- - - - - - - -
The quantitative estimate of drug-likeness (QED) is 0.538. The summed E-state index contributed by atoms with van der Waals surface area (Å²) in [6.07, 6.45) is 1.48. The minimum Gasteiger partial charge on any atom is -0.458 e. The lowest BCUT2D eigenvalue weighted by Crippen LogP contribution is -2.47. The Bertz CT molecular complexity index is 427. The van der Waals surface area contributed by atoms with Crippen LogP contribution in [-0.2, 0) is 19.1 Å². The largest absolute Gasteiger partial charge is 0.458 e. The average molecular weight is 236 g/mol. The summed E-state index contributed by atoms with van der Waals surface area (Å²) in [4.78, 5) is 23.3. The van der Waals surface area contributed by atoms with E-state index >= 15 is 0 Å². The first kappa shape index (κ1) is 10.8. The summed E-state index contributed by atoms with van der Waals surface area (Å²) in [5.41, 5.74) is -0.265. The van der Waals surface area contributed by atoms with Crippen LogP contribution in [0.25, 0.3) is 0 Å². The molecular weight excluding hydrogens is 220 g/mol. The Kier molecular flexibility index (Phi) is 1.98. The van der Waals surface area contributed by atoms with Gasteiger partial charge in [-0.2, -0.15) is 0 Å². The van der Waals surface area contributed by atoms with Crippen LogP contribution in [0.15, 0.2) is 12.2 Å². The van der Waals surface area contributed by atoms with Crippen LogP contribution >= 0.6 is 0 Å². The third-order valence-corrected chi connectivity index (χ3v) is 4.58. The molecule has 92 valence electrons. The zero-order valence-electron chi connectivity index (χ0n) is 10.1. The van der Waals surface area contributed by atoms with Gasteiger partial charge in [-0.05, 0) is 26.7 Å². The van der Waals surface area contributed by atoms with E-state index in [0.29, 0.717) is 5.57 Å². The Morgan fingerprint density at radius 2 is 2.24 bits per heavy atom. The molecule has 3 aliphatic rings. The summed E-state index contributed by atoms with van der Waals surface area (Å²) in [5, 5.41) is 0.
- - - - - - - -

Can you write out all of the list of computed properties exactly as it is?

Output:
The quantitative estimate of drug-likeness (QED) is 0.538. The summed E-state index contributed by atoms with van der Waals surface area (Å²) in [6.07, 6.45) is 1.48. The minimum Gasteiger partial charge on any atom is -0.458 e. The lowest BCUT2D eigenvalue weighted by Crippen LogP contribution is -2.47. The Bertz CT molecular complexity index is 427. The van der Waals surface area contributed by atoms with Crippen LogP contribution in [-0.2, 0) is 19.1 Å². The largest absolute Gasteiger partial charge is 0.458 e. The average molecular weight is 236 g/mol. The summed E-state index contributed by atoms with van der Waals surface area (Å²) in [4.78, 5) is 23.3. The van der Waals surface area contributed by atoms with E-state index >= 15 is 0 Å². The first kappa shape index (κ1) is 10.8. The summed E-state index contributed by atoms with van der Waals surface area (Å²) in [5.41, 5.74) is -0.265. The van der Waals surface area contributed by atoms with Crippen LogP contribution in [0.25, 0.3) is 0 Å². The molecular weight excluding hydrogens is 220 g/mol. The Kier molecular flexibility index (Phi) is 1.98. The van der Waals surface area contributed by atoms with Gasteiger partial charge in [-0.2, -0.15) is 0 Å². The van der Waals surface area contributed by atoms with Crippen LogP contribution in [0.15, 0.2) is 12.2 Å². The van der Waals surface area contributed by atoms with Crippen LogP contribution >= 0.6 is 0 Å². The third-order valence-corrected chi connectivity index (χ3v) is 4.58. The molecule has 92 valence electrons. The zero-order valence-electron chi connectivity index (χ0n) is 10.1. The van der Waals surface area contributed by atoms with Gasteiger partial charge in [-0.05, 0) is 26.7 Å². The van der Waals surface area contributed by atoms with E-state index in [0.29, 0.717) is 5.57 Å². The Morgan fingerprint density at radius 2 is 2.24 bits per heavy atom. The molecule has 3 aliphatic rings. The summed E-state index contributed by atoms with van der Waals surface area (Å²) in [5, 5.41) is 0.